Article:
Unix & Linux Stack Exchange is a question and answer site for users of Linux, FreeBSD and other Un*x-like operating systems. It's 100% free, no registration required.

Sign up
Here's how it works:
  1. Anybody can ask a question
  2. Anybody can answer
  3. The best answers are voted up and rise to the top

I got the source code of unclutter using apt-get source unclutter, and copied the files to my embedded system.

Now, how can I compile it?


I've tried this answer: How to compile and install programs from source but it doesn't work here.. there's no ".configure" and make was not found.

share|improve this question
Ooohhhh...spiffy program. I wish I'd known about that when I lived in X. – dmckee Mar 10 '11 at 18:26
Is your embedded system running Debian? If so, use apt-cross. Otherwise, look at the build instructions in debian/rules. – Gilles Mar 10 '11 at 19:38
@dmckee "spiffy program"? What it means? (English is not my first language.. and the translations I found for "spiffy" doesn't make sense..) – Tom Brito Mar 12 '11 at 18:39
Spiffy is an adjective meaning "smart in appearance" and used here in a rather informal way to mean "I like the way that looks". This is a behavior that Mac's do by default that I always missed when using X. – dmckee Mar 12 '11 at 18:43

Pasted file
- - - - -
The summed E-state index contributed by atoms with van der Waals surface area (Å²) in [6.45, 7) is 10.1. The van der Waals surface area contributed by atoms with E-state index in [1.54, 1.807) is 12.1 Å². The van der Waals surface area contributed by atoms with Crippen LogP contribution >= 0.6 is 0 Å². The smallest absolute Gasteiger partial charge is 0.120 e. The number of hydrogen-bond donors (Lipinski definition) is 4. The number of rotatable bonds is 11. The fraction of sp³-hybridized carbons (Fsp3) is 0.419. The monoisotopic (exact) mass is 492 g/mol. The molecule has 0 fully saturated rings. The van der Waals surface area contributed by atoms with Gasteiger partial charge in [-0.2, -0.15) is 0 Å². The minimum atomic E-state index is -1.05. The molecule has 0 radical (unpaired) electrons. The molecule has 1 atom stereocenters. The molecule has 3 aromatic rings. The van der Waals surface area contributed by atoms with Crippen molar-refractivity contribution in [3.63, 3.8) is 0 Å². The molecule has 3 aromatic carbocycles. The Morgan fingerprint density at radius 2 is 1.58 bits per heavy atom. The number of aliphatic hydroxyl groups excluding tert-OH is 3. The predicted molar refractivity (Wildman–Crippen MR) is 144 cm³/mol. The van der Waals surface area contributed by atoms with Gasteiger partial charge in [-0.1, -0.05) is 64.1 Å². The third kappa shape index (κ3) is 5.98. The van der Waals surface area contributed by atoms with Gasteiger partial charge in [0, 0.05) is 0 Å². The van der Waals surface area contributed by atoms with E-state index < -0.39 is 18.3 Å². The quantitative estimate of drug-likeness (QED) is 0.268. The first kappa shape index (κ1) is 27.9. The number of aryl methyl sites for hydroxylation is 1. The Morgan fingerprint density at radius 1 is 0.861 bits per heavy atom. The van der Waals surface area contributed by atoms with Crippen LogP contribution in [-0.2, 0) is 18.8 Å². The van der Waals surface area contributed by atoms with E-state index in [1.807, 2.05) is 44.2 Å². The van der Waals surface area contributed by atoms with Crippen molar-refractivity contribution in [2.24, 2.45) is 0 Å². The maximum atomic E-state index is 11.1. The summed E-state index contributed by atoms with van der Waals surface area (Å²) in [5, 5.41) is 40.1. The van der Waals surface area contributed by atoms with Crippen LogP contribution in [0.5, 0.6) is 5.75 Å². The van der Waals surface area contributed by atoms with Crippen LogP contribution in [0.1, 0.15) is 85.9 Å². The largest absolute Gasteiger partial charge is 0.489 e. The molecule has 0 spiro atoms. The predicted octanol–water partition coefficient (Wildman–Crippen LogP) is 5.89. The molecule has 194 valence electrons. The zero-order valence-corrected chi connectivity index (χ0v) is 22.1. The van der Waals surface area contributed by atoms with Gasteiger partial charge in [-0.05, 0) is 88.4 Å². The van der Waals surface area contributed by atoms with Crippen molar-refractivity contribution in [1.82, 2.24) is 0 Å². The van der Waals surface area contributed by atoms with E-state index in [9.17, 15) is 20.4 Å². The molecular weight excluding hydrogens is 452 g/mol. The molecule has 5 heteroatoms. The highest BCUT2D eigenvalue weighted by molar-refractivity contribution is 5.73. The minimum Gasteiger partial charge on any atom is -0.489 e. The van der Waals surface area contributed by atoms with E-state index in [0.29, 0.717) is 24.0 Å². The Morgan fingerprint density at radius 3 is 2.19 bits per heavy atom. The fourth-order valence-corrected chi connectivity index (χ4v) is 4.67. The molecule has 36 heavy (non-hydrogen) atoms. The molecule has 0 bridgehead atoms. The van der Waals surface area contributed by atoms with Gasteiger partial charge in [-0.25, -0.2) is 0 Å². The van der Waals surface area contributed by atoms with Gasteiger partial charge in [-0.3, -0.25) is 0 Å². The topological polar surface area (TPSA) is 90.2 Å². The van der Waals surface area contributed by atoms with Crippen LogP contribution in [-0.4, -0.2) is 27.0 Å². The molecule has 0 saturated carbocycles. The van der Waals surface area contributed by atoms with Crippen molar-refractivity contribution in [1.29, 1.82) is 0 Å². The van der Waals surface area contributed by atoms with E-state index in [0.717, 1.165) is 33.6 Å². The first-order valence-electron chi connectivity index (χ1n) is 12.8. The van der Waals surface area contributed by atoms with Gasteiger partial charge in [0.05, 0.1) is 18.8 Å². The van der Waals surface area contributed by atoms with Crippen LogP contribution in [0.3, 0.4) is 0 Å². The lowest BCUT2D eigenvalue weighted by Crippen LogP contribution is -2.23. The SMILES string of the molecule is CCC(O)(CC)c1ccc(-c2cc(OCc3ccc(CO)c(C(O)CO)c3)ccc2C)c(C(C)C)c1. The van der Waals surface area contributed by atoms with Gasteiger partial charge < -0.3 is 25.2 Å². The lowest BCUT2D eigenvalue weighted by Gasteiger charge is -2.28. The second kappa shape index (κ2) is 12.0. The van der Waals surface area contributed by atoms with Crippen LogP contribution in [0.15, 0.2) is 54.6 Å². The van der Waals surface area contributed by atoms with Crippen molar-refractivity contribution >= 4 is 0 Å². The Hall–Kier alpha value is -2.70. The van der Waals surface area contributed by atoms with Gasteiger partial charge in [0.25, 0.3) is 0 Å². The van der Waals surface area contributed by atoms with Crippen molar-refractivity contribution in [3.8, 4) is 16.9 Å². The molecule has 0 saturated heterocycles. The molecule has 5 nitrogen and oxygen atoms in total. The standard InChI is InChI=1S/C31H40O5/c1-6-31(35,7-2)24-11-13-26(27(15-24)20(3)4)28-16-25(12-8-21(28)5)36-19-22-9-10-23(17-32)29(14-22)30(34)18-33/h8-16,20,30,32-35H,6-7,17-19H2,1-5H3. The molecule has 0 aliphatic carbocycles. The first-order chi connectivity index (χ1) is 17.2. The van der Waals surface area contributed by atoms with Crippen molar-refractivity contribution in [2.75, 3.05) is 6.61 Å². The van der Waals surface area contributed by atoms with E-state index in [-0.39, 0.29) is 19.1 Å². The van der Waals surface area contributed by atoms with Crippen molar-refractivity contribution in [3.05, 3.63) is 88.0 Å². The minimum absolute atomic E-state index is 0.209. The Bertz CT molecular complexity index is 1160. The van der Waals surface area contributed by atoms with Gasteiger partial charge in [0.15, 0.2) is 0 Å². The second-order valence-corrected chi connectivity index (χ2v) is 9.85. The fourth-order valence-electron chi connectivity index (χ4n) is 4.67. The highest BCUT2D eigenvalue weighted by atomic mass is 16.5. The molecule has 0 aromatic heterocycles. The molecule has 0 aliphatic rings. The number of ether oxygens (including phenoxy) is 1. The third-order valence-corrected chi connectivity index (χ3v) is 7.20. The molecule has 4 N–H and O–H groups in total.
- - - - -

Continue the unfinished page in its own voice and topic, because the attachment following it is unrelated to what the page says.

up vote 3 down vote accepted

In order to compile things on that system, it needs to have make, gcc, and a whole lot of other stuff that's not usually found on embedded devices. Typically, you cross-compile it on another machine then put the binary on the embedded system. You may be lucky enough to not have to compile it. You can get the binary for your architecture and try running it on the system.

Cross compiling is a large topic, and there are lots of tools out there that try to make it easier. Some things to search for: linaro, buildroot, crosstool.

To get the binary, go to packages.debian.org, search for the package that has the binary, download the appropriate one for your architecture (such as arm), open it with an archive manager, and look at the "data" folder - this will have the binaries. It may turn out that the binary needs libraries that are also not installed - you can do the same process - find the package with the library you need, copy the binary over to the target system and try again.

share|improve this answer

I'm not sitting at a debian-based box just now, but I think the answer is to use apt-build, but if your system is small, you may not have it by default, and might not even be able to fit all the bits it depends upon.

share|improve this answer

Your Answer


By posting your answer, you agree to the privacy policy and terms of service.

Not the answer you're looking for? Browse other questions tagged or ask your own question.